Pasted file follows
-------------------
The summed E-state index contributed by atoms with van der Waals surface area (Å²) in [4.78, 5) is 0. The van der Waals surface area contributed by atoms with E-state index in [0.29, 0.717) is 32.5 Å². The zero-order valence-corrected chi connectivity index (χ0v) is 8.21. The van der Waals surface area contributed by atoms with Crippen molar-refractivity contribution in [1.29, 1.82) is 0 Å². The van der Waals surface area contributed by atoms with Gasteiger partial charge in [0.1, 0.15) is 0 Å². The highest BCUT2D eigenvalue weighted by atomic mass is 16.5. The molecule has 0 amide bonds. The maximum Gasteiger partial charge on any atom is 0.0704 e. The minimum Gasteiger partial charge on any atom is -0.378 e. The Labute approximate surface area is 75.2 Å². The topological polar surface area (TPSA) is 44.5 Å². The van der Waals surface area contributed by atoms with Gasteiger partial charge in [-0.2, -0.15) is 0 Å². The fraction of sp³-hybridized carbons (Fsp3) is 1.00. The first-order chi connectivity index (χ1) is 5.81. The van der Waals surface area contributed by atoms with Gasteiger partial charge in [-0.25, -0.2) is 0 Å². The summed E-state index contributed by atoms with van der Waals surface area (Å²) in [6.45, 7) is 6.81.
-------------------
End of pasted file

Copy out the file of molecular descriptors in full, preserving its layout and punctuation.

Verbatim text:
The summed E-state index contributed by atoms with van der Waals surface area (Å²) in [4.78, 5) is 0. The van der Waals surface area contributed by atoms with E-state index in [0.29, 0.717) is 32.5 Å². The zero-order valence-corrected chi connectivity index (χ0v) is 8.21. The van der Waals surface area contributed by atoms with Crippen molar-refractivity contribution in [1.29, 1.82) is 0 Å². The van der Waals surface area contributed by atoms with Gasteiger partial charge in [0.1, 0.15) is 0 Å². The highest BCUT2D eigenvalue weighted by atomic mass is 16.5. The molecule has 0 amide bonds. The maximum Gasteiger partial charge on any atom is 0.0704 e. The minimum Gasteiger partial charge on any atom is -0.378 e. The Labute approximate surface area is 75.2 Å². The topological polar surface area (TPSA) is 44.5 Å². The van der Waals surface area contributed by atoms with Gasteiger partial charge in [-0.2, -0.15) is 0 Å². The fraction of sp³-hybridized carbons (Fsp3) is 1.00. The first-order chi connectivity index (χ1) is 5.81. The van der Waals surface area contributed by atoms with Gasteiger partial charge in [-0.25, -0.2) is 0 Å². The summed E-state index contributed by atoms with van der Waals surface area (Å²) in [6.45, 7) is 6.81.